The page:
What a dramatic story. At least you got out of those rapids.

I'm still testing out the camera features, and the battery/duration seems unaffected.

The worst thing that ever happened to my camera equipment had nothing to do with water. Many years ago I absentmindedly left a telephoto lens on a library counter. I didn't know it was missing until the next day. I went back and it was gone, never to be found. I was so mad at myself I didn't use a camera for months!
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Old July 7th, 2012, 09:03 AM   #27
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Re: Can This Camera Be Saved? Please Help.

Well, since we are sharing stories. This is in addition to the camera being dunked that I mentioned earlier in the thread.

I was hiking in the North GA mountains three summers ago along a steep creek bank. I stepped over a log into a deep hole that caused me to loose my balance and slide down a 30 foot embankment. My camcorder was around my neck. I tried to no avail to grab onto trees to stop my slide down the hill. What finally stopped me was the creek which was in flood stage due to recent rains. I went completely under water for about 30 seconds before I was able to pull myself out. I was ok but my camcorder was in serious doubt. I pulled the battery off and opened all the ports. It took me about an hour to get back to my truck where I called a K&M Electronics in Atlanta. They said bring it in asap. They opened it up to blow dry out the circuit boards, dry overnight and do a complete diagnostics. Sadly the lens was a loss and cost $1,700 to replace but the camera has worked great since then. The technician said he sees a few of these each year and it is the cams that they get from coastal news stations that usually don't survive.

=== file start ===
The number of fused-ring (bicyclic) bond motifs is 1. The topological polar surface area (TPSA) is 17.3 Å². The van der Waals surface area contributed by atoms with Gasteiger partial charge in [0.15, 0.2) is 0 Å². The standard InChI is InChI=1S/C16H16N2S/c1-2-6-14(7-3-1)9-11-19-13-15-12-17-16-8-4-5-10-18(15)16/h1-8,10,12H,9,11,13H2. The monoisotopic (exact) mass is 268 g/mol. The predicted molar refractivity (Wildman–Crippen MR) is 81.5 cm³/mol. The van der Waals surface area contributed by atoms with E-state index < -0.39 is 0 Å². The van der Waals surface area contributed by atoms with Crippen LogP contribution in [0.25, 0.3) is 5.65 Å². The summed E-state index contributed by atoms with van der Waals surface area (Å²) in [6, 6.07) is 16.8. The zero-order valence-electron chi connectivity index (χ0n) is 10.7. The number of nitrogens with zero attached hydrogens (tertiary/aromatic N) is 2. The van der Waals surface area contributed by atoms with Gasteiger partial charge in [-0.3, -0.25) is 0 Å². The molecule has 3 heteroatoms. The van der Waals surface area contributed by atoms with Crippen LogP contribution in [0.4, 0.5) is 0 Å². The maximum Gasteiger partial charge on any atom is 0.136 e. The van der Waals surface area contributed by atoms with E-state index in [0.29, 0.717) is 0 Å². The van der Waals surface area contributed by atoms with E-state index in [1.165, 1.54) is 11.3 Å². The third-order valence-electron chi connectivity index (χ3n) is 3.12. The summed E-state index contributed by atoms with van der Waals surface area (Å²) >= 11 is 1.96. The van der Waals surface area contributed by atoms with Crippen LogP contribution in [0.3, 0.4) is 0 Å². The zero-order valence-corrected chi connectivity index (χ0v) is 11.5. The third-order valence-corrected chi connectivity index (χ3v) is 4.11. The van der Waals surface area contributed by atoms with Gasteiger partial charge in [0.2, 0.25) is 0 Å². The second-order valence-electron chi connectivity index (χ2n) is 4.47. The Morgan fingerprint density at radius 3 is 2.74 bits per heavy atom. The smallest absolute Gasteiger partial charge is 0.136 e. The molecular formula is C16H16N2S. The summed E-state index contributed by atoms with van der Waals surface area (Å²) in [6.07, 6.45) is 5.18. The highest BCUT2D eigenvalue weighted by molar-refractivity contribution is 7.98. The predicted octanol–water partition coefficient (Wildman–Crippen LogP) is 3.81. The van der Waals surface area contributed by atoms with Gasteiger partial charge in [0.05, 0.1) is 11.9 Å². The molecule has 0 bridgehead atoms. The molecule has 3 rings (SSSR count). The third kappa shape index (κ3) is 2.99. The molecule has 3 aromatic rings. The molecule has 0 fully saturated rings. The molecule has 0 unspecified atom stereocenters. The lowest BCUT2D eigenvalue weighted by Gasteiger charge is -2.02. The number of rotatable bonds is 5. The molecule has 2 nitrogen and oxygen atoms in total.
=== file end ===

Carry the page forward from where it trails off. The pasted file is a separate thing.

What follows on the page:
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Last edited by Mark Williams; July 7th, 2012 at 03:39 PM.
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Old July 7th, 2012, 02:24 PM   #28
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Re: Can This Camera Be Saved? Please Help.

Wow, what a brutal fall. And costly.

For what it's worth, it's a furnace outside and it'd probably further dry my camera out big time, but I'd rather stay inside!
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Old July 10th, 2012, 12:24 PM   #29
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Re: Can This Camera Be Saved? Please Help.

I see this thread is still visited, so I might as well provide another update. Two weeks ago today my Canon SX260 had its unfortunate encounter with water, but today it was back for the second time to the nature sanctuary where it happened. I was testing out features this time, and nothing seemed off. I even duplicated some of the shots I did before the accident, to compare. At one point I came across a box turtle, who withdrew into its shell once it noticed me. If I could post the photo, I would. Box turtles used to be more plentiful in suburbia decades ago, but now I guess protected woodlands are the best place for them.

On a total sidenote, I've pre-ordered the Samsung Galaxy SIII smartphone, which comes with a generally well reviewed 8 megapixel camera. I doubt if it will challenge the Canon, which has a really excellent 20x zoom. Last week I photographed a blue heron at a distance with it.
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Old July 18th, 2012, 09:14 AM   #30
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Re: Can This Camera Be Saved? Please Help.

Yes, the Canon is doing quite well. The other day at the nature sanctuary I also brought along the Samsung Galaxy III to try its camera feature. It takes excellent shots, for anyone contemplating a new smartphone.

It's good to see the Canon back to normal as if nothing had happened.